researchers detect quasar host galaxies in the early universe


June 28, 2023

(Nanowerk News) New images from the James Webb Space Telescope have revealed, for the first time, the starlight from two massive galaxies housing actively growing black holes – quasars – visible less than a billion years after the Big Bang. A new study in Nature this week found the black hole has a mass close to a billion times that of the Sun, and the mass of its host galaxy is nearly a hundred times that, ratios similar to those found in the more recent universe. The powerful combination of the Subaru Telescope and JWST has opened new avenues for studying the distant universe.

The existence of massive black holes in the distant universe has raised more questions than answers for astrophysicists. How did this black hole get so big when the universe was so young? Even more puzzling, observations in the local universe show a clear connection between the masses of supermassive black holes and the much larger galaxies in which they are located. Galaxies and black holes are completely different sizes, so which came first: the black hole or the galaxy? It’s a “chicken-or-egg” problem on a cosmic scale.

An international research team, led by Kavli Institute for the Physics and Mathematics of the Universe (Kavli IPMU) Project Researcher Xuheng Ding and Professor John Silverman, and Peking University Kavli Institute for Astronomy and Astrophysics (PKU-KIAA) Kavli Astrophysics Fellow Masafusa Onoue have began answering this question with the James Webb Space Telescope (JWST), launching in December 2021. Studying the relationship between parent galaxies and black holes in the early universe allows scientists to observe their formation, and see how they are related to each other. . image of the HSC quasar J2236+0032 JWST NIRCam 3.6 μm image of HSC J2236+0032. Zoom-out, quasar image, and image of the host galaxy after subtracting the quasar light (from left to right). The image scale in light years is indicated in each panel. (Image: Ding, Onoue, Silverman et al.)

The study has been published in Natural (“Detection of starlight from a quasar host galaxy at a redshift above 6”).

Quasars are luminous, while their parent galaxies are dim, which makes it difficult for researchers to detect the dim galactic glow in quasar glare, especially at great distances. Before JWST, the Hubble Space Telescope was able to detect host galaxies from luminous quasars when the universe was under 3 billion years old, but not younger.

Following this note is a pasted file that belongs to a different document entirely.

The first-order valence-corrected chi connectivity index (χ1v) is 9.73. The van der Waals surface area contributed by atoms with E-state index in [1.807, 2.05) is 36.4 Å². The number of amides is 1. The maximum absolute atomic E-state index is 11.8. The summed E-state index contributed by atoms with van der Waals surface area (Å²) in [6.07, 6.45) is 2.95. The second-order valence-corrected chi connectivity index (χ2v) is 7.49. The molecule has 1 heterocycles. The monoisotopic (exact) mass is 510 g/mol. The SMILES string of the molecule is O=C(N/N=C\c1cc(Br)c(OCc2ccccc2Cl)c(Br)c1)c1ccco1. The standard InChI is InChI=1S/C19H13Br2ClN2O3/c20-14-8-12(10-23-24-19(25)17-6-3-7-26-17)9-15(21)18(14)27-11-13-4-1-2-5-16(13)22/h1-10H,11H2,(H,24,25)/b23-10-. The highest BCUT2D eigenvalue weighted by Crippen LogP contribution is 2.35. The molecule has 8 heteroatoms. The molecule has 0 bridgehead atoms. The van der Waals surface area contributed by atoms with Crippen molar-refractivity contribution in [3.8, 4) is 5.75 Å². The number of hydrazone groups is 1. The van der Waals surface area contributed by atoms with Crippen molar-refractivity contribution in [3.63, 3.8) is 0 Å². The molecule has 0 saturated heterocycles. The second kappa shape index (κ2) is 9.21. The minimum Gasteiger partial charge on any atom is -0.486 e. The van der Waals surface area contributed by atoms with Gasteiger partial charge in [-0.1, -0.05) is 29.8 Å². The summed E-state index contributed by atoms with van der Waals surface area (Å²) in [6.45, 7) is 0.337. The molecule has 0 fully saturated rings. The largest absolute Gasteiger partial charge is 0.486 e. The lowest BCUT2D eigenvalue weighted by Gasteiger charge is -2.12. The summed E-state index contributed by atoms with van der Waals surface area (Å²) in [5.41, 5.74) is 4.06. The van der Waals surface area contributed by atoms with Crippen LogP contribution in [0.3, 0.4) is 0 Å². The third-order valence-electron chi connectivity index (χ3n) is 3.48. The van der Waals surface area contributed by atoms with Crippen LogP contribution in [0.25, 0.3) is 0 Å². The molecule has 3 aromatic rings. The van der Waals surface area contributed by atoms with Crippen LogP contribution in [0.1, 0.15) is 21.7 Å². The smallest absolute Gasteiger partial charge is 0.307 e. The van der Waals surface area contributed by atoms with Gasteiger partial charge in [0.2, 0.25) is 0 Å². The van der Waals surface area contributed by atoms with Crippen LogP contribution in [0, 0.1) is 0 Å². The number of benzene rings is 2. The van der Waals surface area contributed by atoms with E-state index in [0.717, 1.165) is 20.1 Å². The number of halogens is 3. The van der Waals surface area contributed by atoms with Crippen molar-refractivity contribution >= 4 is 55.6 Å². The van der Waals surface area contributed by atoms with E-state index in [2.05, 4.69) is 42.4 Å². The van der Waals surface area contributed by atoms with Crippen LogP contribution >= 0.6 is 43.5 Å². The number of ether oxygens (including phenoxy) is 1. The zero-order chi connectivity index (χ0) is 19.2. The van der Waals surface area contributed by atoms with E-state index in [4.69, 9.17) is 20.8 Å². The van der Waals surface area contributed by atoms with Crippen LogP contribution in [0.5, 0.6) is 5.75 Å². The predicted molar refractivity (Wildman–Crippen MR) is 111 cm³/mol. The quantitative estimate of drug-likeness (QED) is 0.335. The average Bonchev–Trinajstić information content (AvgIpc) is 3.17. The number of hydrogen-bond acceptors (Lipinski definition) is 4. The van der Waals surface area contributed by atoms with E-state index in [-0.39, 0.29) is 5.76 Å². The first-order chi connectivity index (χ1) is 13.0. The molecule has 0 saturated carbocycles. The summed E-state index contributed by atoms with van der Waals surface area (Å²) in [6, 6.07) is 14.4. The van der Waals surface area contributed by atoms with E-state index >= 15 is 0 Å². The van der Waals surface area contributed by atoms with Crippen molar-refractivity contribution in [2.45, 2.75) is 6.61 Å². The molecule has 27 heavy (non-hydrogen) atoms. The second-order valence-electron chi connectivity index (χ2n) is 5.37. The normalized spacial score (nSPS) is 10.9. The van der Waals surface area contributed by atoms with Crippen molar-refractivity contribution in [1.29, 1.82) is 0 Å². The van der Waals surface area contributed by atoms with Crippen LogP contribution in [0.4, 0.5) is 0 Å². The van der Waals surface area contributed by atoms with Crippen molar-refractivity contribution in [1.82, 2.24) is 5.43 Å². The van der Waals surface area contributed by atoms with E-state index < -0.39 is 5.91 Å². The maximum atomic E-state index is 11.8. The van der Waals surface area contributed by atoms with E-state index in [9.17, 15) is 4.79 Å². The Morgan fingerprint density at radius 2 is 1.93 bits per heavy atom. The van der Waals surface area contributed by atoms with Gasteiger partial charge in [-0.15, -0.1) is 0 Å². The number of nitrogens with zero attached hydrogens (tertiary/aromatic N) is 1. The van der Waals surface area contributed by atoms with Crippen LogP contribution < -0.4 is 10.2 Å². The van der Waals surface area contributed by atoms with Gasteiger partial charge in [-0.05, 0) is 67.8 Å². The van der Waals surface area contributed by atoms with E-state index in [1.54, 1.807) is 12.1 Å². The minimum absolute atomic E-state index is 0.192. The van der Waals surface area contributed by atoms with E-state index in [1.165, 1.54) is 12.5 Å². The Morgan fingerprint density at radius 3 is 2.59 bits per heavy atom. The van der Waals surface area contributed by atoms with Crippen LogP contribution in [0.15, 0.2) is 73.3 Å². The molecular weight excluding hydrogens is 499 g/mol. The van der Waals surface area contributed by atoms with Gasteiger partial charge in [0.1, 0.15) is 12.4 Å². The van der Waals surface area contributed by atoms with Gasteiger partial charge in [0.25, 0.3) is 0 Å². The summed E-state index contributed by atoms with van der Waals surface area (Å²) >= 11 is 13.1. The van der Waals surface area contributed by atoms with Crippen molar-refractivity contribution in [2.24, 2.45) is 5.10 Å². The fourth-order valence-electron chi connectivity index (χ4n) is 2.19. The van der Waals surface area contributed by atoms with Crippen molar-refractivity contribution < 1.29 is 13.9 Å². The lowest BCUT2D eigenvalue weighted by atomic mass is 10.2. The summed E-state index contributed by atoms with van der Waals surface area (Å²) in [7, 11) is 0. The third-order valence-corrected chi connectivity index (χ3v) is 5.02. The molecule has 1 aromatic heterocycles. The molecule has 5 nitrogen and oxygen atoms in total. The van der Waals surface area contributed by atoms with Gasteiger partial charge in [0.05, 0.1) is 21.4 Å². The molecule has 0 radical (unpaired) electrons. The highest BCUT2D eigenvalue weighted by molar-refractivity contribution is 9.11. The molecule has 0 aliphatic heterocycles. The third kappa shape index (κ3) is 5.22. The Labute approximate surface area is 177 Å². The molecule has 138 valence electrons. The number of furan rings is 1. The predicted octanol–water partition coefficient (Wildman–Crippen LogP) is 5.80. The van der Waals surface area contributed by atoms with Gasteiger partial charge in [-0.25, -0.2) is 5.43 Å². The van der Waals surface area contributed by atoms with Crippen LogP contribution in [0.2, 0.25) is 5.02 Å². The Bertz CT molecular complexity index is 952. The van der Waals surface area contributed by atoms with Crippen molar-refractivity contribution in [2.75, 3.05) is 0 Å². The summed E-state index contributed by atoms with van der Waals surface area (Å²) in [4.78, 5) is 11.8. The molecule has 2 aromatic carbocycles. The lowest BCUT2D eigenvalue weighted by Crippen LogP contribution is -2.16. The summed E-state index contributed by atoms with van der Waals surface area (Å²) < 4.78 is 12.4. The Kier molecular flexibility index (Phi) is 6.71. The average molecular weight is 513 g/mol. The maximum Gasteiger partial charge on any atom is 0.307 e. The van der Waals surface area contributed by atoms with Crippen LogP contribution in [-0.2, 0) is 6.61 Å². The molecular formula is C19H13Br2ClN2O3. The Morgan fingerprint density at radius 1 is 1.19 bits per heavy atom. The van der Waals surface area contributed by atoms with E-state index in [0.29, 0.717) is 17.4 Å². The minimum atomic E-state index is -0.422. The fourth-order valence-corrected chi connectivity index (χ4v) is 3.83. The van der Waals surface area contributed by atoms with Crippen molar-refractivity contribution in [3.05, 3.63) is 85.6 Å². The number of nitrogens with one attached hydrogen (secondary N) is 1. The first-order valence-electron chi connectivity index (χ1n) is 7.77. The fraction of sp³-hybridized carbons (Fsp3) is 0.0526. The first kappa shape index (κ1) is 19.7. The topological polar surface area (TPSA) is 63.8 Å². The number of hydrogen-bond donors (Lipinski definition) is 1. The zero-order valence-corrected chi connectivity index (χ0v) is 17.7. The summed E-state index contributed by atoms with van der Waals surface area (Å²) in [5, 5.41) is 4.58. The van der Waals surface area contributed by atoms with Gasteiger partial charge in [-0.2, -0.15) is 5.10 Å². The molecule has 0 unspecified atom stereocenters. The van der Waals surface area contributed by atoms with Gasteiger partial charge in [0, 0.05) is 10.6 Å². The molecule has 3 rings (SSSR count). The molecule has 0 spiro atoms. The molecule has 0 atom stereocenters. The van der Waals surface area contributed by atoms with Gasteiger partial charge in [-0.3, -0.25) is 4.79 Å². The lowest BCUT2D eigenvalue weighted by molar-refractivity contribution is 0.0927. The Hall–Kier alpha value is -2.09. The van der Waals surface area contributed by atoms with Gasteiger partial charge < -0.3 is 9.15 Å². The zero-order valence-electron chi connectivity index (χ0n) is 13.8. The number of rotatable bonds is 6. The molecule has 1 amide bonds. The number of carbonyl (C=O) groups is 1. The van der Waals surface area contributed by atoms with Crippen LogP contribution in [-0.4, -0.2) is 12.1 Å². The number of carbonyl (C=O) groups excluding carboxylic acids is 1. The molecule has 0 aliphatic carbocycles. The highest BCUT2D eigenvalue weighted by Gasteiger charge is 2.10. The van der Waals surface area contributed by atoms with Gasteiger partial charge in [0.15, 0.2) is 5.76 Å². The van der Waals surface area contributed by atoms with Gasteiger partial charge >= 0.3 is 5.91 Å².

JWST’s extraordinary sensitivity and extremely sharp images at infrared wavelengths have finally allowed researchers to push this study back to the time when quasars and galaxies first formed. Just months after JWST began regular operations, the team observed two quasars, HSC J2236+0032 and HSC J2255+0251, at redshifts of 6.40 and 6.34 when the universe was about 860 million years old. Both of these quasars were discovered in the Subaru Telescope’s 8.2m depth survey program atop Maunakea in Hawaii. The relatively low luminosity of these quasars makes them a prime target for measurements of the properties of host galaxies, and the successful detection of these hosts represents the earliest epoch to date in which starlight has been detected in a quasar.

Images of the two quasars were taken at infrared wavelengths of 3.56 and 1.50 microns with JWST’s NIRCam instrument, and the host galaxy became clear after carefully modeling and reducing the glare from the accreting black hole. The asterisk of the host galaxy is also visible in the spectrum captured by NIRSPEC JWST for J2236+0032, further supporting the detection of the host galaxy.

Photometric analysis of the host galaxies found that both of these quasar host galaxies are very massive, measuring 130 and 34 billion times the mass of the sun, respectively. Measuring the velocity of the turbulent gas around the quasar from the NIRSPEC spectrum shows that the black hole driving it is also massive, measuring between 1.4 and 0.2 billion times the mass of the Sun. The ratio of the mass of the black hole to the mass of the host galaxy is similar to that of galaxies in the past, indicating that the connection between the black hole and its parent existed 860 million years after the Big Bang.

Ding, Silverman, Onoue and their colleagues will continue this study with larger samples using scheduled JWST Cycle 1 observations, which will further constrain the model for the coevolution of black holes and their host galaxies. The team recently learned that they have been granted additional time for JWST in their next cycle to study the host galaxy J2236+0032 in greater detail.


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